FP: The commission has targeted Lexington Highway for revitalization. In what ways would you like to see the corridor improved?
AF: I would love for the Lexington Highway corridor to be a center of civic activity as well as business. I would like a youth development center that has a more robust understanding of development. Besides just sports, this center should include a music school and art school, government academy with robust civics education, a debate program, spelling bee program and relationship education programs. I would also like a workers center similar to a chamber of commerce, but for workers. And it is a great place for the Eastside library.
KH: I would like to see Lexington Highway developed on par with the other major corridors leading into Athens. That means:
• improving the infrastructure on this side of town to attract shops, businesses, and restaurants.
• placing more public facilities on Lexington Road other than those related to the criminal justice system, including identifying potential destinations for an Eastside library.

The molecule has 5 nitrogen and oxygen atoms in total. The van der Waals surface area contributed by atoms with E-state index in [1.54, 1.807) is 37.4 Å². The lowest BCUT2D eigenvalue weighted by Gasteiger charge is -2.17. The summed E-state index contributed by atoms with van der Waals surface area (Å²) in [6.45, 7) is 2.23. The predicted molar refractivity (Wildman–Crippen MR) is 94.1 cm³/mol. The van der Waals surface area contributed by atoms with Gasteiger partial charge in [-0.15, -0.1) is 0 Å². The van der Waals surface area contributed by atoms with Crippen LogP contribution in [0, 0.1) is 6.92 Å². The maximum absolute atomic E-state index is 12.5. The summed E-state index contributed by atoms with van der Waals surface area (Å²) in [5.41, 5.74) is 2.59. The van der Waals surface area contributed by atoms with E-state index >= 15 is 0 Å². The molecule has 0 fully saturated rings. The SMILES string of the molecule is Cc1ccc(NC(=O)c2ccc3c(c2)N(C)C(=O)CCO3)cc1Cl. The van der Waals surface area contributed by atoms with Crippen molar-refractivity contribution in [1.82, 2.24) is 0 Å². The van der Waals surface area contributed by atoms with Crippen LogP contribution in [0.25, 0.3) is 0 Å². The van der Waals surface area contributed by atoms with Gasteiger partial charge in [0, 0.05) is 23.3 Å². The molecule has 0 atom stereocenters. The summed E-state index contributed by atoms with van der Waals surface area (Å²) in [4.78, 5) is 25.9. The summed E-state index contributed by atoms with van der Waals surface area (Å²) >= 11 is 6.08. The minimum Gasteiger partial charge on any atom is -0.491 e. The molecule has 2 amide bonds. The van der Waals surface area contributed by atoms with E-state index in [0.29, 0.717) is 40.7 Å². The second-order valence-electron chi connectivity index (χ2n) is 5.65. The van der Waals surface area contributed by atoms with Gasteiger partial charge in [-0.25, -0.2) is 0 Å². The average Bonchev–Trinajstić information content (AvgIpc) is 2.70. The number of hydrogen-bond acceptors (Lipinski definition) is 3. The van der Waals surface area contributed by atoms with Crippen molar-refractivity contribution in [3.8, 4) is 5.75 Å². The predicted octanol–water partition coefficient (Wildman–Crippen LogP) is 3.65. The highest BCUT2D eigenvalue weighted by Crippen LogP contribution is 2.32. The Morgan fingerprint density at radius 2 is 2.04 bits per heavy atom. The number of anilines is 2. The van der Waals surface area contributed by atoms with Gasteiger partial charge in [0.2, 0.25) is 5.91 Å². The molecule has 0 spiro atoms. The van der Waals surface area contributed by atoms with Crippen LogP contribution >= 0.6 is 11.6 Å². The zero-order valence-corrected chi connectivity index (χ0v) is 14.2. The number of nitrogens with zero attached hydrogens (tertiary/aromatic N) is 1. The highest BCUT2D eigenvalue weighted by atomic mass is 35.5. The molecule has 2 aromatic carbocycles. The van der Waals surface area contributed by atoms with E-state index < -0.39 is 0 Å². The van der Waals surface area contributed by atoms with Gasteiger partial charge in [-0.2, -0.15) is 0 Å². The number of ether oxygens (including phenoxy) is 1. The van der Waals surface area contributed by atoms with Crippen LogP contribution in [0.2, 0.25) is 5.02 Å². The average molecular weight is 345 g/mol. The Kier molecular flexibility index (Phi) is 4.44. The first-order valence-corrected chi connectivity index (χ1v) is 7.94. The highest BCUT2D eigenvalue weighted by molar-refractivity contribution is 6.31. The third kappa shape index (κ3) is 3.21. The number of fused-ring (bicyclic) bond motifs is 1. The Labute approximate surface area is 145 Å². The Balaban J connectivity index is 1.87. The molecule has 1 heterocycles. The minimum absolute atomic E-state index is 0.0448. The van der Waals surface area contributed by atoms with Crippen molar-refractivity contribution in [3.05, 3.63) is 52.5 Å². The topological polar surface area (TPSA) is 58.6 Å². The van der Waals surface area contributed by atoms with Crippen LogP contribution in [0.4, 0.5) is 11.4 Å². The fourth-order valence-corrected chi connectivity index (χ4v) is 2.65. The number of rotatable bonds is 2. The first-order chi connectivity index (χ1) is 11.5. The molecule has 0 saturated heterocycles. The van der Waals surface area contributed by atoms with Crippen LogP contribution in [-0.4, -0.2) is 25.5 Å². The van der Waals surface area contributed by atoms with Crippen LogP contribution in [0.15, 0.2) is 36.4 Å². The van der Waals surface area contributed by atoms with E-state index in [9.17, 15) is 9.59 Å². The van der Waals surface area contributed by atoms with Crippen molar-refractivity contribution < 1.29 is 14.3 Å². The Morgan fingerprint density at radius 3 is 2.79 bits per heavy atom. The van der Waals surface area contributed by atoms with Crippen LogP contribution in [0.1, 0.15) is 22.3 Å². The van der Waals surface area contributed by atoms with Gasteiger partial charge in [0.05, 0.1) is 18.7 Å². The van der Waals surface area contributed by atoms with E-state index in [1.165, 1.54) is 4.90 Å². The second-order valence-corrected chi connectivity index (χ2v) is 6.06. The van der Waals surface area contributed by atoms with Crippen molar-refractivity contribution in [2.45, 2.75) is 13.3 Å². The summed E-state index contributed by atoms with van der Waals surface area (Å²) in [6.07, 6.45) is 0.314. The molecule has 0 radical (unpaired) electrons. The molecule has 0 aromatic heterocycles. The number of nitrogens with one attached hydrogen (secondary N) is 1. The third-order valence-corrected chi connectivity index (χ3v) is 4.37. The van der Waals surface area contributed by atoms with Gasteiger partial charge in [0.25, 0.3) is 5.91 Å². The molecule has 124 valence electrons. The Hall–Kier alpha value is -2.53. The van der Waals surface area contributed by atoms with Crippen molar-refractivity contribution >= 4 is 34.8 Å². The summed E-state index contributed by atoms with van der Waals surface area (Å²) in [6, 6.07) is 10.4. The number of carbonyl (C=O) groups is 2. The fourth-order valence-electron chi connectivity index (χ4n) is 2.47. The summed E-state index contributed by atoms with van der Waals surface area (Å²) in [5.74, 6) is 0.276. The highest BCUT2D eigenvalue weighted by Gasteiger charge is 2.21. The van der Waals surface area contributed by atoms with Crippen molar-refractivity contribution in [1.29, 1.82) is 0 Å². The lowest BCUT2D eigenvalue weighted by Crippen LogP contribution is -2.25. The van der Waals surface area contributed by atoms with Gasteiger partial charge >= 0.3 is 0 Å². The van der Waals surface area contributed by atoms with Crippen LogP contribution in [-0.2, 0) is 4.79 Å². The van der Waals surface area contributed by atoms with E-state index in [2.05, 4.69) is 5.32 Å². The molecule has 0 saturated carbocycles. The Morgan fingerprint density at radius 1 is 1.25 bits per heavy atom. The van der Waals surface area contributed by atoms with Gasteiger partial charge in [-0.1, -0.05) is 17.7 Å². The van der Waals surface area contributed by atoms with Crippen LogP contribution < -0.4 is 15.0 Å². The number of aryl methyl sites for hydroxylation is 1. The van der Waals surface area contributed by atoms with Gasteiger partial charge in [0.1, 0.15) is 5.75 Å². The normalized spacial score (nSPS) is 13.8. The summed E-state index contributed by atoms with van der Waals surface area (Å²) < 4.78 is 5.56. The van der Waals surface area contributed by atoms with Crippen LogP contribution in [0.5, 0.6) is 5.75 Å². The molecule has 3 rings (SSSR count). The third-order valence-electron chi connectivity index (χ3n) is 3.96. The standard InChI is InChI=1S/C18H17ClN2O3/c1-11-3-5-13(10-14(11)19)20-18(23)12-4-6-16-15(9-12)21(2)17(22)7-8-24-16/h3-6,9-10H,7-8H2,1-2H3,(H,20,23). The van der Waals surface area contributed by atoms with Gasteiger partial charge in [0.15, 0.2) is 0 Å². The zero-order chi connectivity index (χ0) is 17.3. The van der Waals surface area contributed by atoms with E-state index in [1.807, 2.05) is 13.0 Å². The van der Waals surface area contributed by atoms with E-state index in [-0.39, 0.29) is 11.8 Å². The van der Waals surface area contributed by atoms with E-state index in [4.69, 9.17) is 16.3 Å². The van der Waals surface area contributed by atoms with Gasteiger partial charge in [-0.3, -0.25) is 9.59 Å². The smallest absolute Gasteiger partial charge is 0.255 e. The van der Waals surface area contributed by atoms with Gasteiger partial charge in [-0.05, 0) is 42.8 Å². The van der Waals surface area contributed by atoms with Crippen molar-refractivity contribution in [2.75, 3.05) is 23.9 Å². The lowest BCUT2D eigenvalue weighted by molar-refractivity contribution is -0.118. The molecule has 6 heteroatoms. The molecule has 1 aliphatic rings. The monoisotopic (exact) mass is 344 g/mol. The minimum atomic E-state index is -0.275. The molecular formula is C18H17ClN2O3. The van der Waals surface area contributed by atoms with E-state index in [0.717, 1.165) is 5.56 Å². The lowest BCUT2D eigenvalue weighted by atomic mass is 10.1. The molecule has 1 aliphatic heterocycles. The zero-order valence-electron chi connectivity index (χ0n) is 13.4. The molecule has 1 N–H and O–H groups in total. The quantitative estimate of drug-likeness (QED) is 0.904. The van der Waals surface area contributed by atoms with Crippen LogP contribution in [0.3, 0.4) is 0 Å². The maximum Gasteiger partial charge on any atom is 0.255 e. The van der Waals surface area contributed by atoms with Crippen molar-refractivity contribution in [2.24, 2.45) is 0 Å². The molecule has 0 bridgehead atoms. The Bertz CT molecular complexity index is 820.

• developing access to the airport from Lexington Road instead of having to go all the way around.
• improving the bottleneck surrounding Lexington Road, Barnett Shoals and Loop 10.
CM: Making this corridor an attractive and user-friendly “entrance” to Athens is key to sparking more economic development on the Eastside. Top priority should be projects that bring people to the major shopping areas on the corridor safely and pleasantly—whether they are arriving on foot, on a bike, from the bus or in a car. We need to get the street design right with engagement from the people and businesses who live along the corridor. We need to take advantage of the planning and public input already completed in our Atlanta Highway/Lexington Road Connect Athens Corridor study, and the Athens in Motion plan sidewalk and bike plan, and the work of the existing Lexington Corridor Citizen committee.
FP: Please list any other issue(s) you feel are important and your solution(s).
AF: If you can’t address the fight directly, then your job is to clarify the fight for everyone around. That is our job as a county commission when the solutions have to come from the state level. Our job is to clarify the fight for every resident in our community and for the state through every channel and platform available to us.